Sacrificing Our TODAY for the World's TOMORROW
FATA is "Federally Administered Tribal Area" of Pakistan; consisting of 7 Agencies and 6 F.Rs; with a 27000 Sq Km area and 4.5 m population.
MYTH: FATA is the HUB of militancy, terrorism and unrest in Afghanistan.
REALITY: FATA is the worst "VICTIM of Militancy”. Thousands of Civilians dead & injured; Hundreds of Schools destroyed; Thousands of homes raised to ground; 40% population displaced from homes.

Monday, May 9, 2011

CIA wants ISI Chief Pasha removed - By Ansar Abbasi (The News, 9 May 2011)

Courtesy: Daily "The News", 9 May 2011
CIA increases pressure on Pasha to quit
By Ansar Abbasi
ISLAMABAD: The May 2 Abbottabad fiasco has given an already furious Leon Panetta of CIA a God-gifted opportunity to pin down ISI chief Lt General Shuja Pasha and get him replaced by a “friendly” ISI chief who would tow Washington’s line.
Already the leading American magazine, Newsweek, has demanded of the US administration to insist on the resignation of General Pasha whereas an official source in the Pakistan Embassy in Washington confided to this correspondent that some US authorities have already sounded them about their intentions about Pasha. However, no formal demand has been put forward to Islamabad as yet by Washington to this respect.
To the bad luck of Pasha and the ISI, the Abbottabad fiasco has hit Pakistan at a time when Leon Panetta-led CIA and Gen Pasha-led ISI were already at daggers drawn following Pasha’s insistence to curtail and bring into regular check all CIA operations in Pakistan.
The Newsweek in its latest article “A Faltering Bargain with Pakistan” writes: “As a minimal first step, the U.S. should insist on the resignation of the chief of the ISI, Gen. Shuja Pasha, on the official grounds of a gross failure of his service, and the unofficial grounds that this would be the start of a movement toward greater responsibility and accountability in the service. The U.S. should also insist on more rapid progress in creating an effective counter-terrorism agency to coordinate Pakistan’s feuding intelligence services.”
Washington and the CIA have long been desirous of reducing the ISI as its subsidiary agency and for the same purpose have been pressing Pakistan to “restructure” the agency and to bring it under what the US calls “civilian control”.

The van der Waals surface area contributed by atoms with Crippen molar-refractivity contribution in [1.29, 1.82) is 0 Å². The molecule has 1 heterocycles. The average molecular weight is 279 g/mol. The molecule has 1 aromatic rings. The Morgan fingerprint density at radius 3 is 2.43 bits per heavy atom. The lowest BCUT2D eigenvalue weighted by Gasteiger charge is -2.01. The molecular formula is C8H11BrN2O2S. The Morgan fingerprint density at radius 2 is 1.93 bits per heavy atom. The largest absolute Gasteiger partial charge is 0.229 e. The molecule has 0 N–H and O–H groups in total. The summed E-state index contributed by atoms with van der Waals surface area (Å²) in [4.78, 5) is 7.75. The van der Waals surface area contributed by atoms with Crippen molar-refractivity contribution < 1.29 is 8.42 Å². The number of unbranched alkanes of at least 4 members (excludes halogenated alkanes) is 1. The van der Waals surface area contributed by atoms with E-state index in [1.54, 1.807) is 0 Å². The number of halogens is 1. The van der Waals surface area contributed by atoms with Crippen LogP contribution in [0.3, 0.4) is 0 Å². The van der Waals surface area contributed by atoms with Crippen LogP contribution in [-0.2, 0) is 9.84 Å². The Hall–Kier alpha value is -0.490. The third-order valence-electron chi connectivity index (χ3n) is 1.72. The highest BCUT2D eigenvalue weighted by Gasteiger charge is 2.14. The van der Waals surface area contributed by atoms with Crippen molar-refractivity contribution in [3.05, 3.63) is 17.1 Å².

A couple of years back, reportedly on foreign pressure, a notification was issued to bring the ISI under Interior Minister Rehman Malik but it was undone immediately following military establishment’s serious objections and the general condemnation of this move by the media, political parties, retired generals, etc. Interestingly, the timing of the notification coincided with the first official visit of Prime Minister Yusuf Raza Gilani to Washington.
In the post-May 2 get-Osama operation by special US forces in Abbottabad, the CIA Chief Leon Panetta came really hard on the ISI despite the latter’s sharing of crucial intelligence information as acknowledged even by President Obama and Secretary of State Hillary Clinton. Panetta, however, while commenting about OBL’s whereabouts suggested that Pakistan (ISI) was either accomplice or incompetent. It was the first serious charge levelled by Washington against Pakistan, which though has categorically said that it was the ISI, which provided to the CIA the initial lead that led to the final location of Ladin.
Panetta’s CIA is believed to be in a revengeful mood to teach a lesson to the ISI and Gen Pasha for how they have been treating the CIA in the recent past. Pasha, who was seen by the Americans as “usually emotional”, as reflected by the recent disclosures of WikiLeaks, has been tough with the CIA in recent times. According to the latest media report, the CIA has sought from the ISI the details of all those ISI officials who have been interacting with the al-Qaeda members in the past. In case of Osama also though the ISI provided the lead, the CIA never shared with ISI the information as it later matured.